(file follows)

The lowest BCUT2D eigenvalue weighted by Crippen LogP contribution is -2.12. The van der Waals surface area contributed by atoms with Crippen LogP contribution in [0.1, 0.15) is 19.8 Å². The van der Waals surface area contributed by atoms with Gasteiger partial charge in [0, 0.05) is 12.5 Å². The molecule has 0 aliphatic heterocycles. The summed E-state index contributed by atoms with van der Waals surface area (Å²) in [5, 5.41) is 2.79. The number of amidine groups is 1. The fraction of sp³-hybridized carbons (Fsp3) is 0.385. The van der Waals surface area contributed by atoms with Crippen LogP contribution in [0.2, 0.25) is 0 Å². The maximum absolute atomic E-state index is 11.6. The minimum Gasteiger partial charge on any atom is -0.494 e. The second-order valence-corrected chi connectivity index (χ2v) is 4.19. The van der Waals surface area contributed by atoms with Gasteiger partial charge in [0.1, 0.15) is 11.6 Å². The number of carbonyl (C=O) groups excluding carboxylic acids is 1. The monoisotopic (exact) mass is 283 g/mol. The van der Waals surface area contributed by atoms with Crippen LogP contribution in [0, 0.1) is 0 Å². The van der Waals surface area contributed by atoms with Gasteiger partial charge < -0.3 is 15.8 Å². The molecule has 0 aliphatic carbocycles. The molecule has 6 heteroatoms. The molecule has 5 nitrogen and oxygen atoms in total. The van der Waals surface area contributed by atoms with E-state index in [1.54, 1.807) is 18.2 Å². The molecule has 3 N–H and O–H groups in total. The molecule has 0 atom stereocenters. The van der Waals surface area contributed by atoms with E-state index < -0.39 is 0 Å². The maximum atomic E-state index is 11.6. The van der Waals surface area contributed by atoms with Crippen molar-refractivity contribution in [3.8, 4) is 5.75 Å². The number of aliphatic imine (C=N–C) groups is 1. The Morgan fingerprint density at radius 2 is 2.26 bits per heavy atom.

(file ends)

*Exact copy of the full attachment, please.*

The lowest BCUT2D eigenvalue weighted by Crippen LogP contribution is -2.12. The van der Waals surface area contributed by atoms with Crippen LogP contribution in [0.1, 0.15) is 19.8 Å². The van der Waals surface area contributed by atoms with Gasteiger partial charge in [0, 0.05) is 12.5 Å². The molecule has 0 aliphatic heterocycles. The summed E-state index contributed by atoms with van der Waals surface area (Å²) in [5, 5.41) is 2.79. The number of amidine groups is 1. The fraction of sp³-hybridized carbons (Fsp3) is 0.385. The van der Waals surface area contributed by atoms with Crippen LogP contribution in [0.2, 0.25) is 0 Å². The maximum absolute atomic E-state index is 11.6. The minimum Gasteiger partial charge on any atom is -0.494 e. The second-order valence-corrected chi connectivity index (χ2v) is 4.19. The van der Waals surface area contributed by atoms with Gasteiger partial charge in [0.1, 0.15) is 11.6 Å². The number of carbonyl (C=O) groups excluding carboxylic acids is 1. The monoisotopic (exact) mass is 283 g/mol. The van der Waals surface area contributed by atoms with Crippen LogP contribution in [0, 0.1) is 0 Å². The van der Waals surface area contributed by atoms with Gasteiger partial charge < -0.3 is 15.8 Å². The molecule has 0 aliphatic carbocycles. The molecule has 6 heteroatoms. The molecule has 5 nitrogen and oxygen atoms in total. The van der Waals surface area contributed by atoms with E-state index in [1.54, 1.807) is 18.2 Å². The molecule has 3 N–H and O–H groups in total. The molecule has 0 atom stereocenters. The van der Waals surface area contributed by atoms with E-state index < -0.39 is 0 Å². The maximum atomic E-state index is 11.6. The van der Waals surface area contributed by atoms with Crippen molar-refractivity contribution in [3.8, 4) is 5.75 Å². The number of aliphatic imine (C=N–C) groups is 1. The Morgan fingerprint density at radius 2 is 2.26 bits per heavy atom.